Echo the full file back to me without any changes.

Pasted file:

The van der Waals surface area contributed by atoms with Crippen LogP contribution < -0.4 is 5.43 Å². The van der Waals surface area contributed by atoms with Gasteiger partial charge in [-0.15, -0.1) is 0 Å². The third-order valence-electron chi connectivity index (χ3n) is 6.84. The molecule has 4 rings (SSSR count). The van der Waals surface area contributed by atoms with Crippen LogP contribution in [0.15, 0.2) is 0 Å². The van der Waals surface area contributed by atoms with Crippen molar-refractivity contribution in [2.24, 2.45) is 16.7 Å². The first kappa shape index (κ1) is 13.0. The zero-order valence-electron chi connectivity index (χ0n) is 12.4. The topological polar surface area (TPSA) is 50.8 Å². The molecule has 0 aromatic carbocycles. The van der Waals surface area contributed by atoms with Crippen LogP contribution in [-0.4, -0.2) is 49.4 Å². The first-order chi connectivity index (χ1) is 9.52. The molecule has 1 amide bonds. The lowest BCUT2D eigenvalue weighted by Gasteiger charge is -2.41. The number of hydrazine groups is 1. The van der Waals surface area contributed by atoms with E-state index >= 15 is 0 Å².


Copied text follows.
The van der Waals surface area contributed by atoms with Crippen LogP contribution < -0.4 is 5.43 Å². The van der Waals surface area contributed by atoms with Gasteiger partial charge in [-0.15, -0.1) is 0 Å². The third-order valence-electron chi connectivity index (χ3n) is 6.84. The molecule has 4 rings (SSSR count). The van der Waals surface area contributed by atoms with Crippen LogP contribution in [0.15, 0.2) is 0 Å². The van der Waals surface area contributed by atoms with Crippen molar-refractivity contribution in [2.24, 2.45) is 16.7 Å². The first kappa shape index (κ1) is 13.0. The zero-order valence-electron chi connectivity index (χ0n) is 12.4. The topological polar surface area (TPSA) is 50.8 Å². The molecule has 0 aromatic carbocycles. The van der Waals surface area contributed by atoms with Crippen LogP contribution in [-0.4, -0.2) is 49.4 Å². The first-order chi connectivity index (χ1) is 9.52. The molecule has 1 amide bonds. The lowest BCUT2D eigenvalue weighted by Gasteiger charge is -2.41. The number of hydrazine groups is 1. The van der Waals surface area contributed by atoms with E-state index >= 15 is 0 Å².